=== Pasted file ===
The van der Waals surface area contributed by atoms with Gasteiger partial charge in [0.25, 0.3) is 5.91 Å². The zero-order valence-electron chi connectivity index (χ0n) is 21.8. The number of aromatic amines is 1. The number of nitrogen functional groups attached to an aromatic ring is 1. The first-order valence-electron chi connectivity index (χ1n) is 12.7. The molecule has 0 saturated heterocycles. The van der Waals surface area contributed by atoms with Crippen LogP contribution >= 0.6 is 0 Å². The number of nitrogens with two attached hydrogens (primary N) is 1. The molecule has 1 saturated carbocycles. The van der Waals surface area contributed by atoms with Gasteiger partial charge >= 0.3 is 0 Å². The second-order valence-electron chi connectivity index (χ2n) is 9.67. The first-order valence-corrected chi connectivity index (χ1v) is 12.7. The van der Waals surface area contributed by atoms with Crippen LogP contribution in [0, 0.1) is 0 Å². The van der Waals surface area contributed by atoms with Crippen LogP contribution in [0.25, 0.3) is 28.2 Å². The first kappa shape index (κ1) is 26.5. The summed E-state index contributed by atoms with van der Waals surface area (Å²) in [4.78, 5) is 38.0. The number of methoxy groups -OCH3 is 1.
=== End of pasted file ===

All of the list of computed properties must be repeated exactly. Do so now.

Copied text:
The van der Waals surface area contributed by atoms with Gasteiger partial charge in [0.25, 0.3) is 5.91 Å². The zero-order valence-electron chi connectivity index (χ0n) is 21.8. The number of aromatic amines is 1. The number of nitrogen functional groups attached to an aromatic ring is 1. The first-order valence-electron chi connectivity index (χ1n) is 12.7. The molecule has 0 saturated heterocycles. The van der Waals surface area contributed by atoms with Crippen LogP contribution >= 0.6 is 0 Å². The number of nitrogens with two attached hydrogens (primary N) is 1. The molecule has 1 saturated carbocycles. The van der Waals surface area contributed by atoms with Gasteiger partial charge >= 0.3 is 0 Å². The second-order valence-electron chi connectivity index (χ2n) is 9.67. The first-order valence-corrected chi connectivity index (χ1v) is 12.7. The van der Waals surface area contributed by atoms with Crippen LogP contribution in [0, 0.1) is 0 Å². The van der Waals surface area contributed by atoms with Crippen LogP contribution in [0.25, 0.3) is 28.2 Å². The first kappa shape index (κ1) is 26.5. The summed E-state index contributed by atoms with van der Waals surface area (Å²) in [4.78, 5) is 38.0. The number of methoxy groups -OCH3 is 1.